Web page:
Methane, carbon dioxide and dimethyl sulfide were found by the James Webb Telescope on the exoplanet in the constellation Leo, 120 light-years from Earth.
This week NASA announced an important discovery James Webb Telescope on the exoplanet K2-18b. According to them, the investigation discovered carbon molecules such as methane and carbon dioxide.
K2-18b is located in Leo constellation, 120 light-years from Earth, orbits a red dwarf star. In 2019, this exoplanet gained attention after it was revealed that it might contain one significant amount of steam in its atmosphere.
But why are these things important? Both water and carbon are fundamental clues that life could exist in this place..
In any case, it is important to note that this is not necessarily “intelligent life.” These elements can contribute to the development of organic life in its most basic form, such as: single-celled creatures probably aquatic.
Let us remember that, according to the theory of evolution, the first life forms on Earth were oceanic microorganisms. Scientific estimates suggest that they have passed 1,000 million years from its origin to the first appearance of life. Other It took 3,000 million years for the first animals to emerge apparently small prehistoric jellyfish.
Why is planet K2-18b important?
The possible presence of life on K2-18b has been a great discovery ever since Earth is the only place in the universe where we have confirmed life. We started finding exoplanets (outside our solar system) in the 1990s, and there are now more than 5,000.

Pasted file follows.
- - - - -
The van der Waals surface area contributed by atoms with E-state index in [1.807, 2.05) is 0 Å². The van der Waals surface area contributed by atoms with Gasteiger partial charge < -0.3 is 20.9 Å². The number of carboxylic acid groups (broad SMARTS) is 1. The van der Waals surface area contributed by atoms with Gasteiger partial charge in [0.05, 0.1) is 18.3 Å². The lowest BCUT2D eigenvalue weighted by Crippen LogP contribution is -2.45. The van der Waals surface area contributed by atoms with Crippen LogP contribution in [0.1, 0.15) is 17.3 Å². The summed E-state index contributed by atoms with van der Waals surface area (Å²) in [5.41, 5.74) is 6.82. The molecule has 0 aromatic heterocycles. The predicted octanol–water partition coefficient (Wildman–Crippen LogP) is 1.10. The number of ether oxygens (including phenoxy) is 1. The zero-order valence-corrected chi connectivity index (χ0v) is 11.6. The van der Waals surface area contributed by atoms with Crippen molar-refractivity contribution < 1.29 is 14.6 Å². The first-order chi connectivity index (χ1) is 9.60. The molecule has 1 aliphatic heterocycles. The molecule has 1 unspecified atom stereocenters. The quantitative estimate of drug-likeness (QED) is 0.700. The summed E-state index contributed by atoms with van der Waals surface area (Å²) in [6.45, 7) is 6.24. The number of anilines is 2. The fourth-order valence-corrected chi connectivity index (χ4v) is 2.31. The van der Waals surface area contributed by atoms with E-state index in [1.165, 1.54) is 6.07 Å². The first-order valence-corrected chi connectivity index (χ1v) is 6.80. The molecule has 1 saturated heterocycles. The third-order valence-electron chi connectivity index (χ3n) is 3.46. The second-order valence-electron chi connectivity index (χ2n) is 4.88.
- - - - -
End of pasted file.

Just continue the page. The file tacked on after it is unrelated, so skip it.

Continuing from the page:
However, progress has been slow in monitoring these celestial bodies more closely. In this mission the James Webb plays a fundamental role as it will enable Capturing light from the atmosphere of exoplanets. This will help you find out what items are present.
In fact, he did this while he was in college K2-18b. This star had already been under NASA’s radar since 2019, when they discovered the possibility of water particles in its atmosphere.
Now the survey recorded particles of Methane (CH4) and carbon dioxide (CO2). Both samples are fundamental because the emergence of life as we know it relies essentially on carbon, which is present in both compounds.
Likewise the presence of Dimethyl sulfide (CH3)2S. This chemical is only produced by living things, at least on Earth, and therefore also contributes to the possibility of life on the exoplanet. In fact, it comes mainly from phytoplankton, a group of organisms consisting mainly of underwater organisms with photosynthetic capacity.
However, the characteristics of this planet still need to be further studied as it falls into the classification “Sub-Neptune«, one of the most common body types in this galaxy. It’s important to understand this Atmosphere, pressure and temperature of this celestial body to see if it is possible for life to live there.
In any case, it is a major step forward in discovering possible environments suitable for life in the universe around us.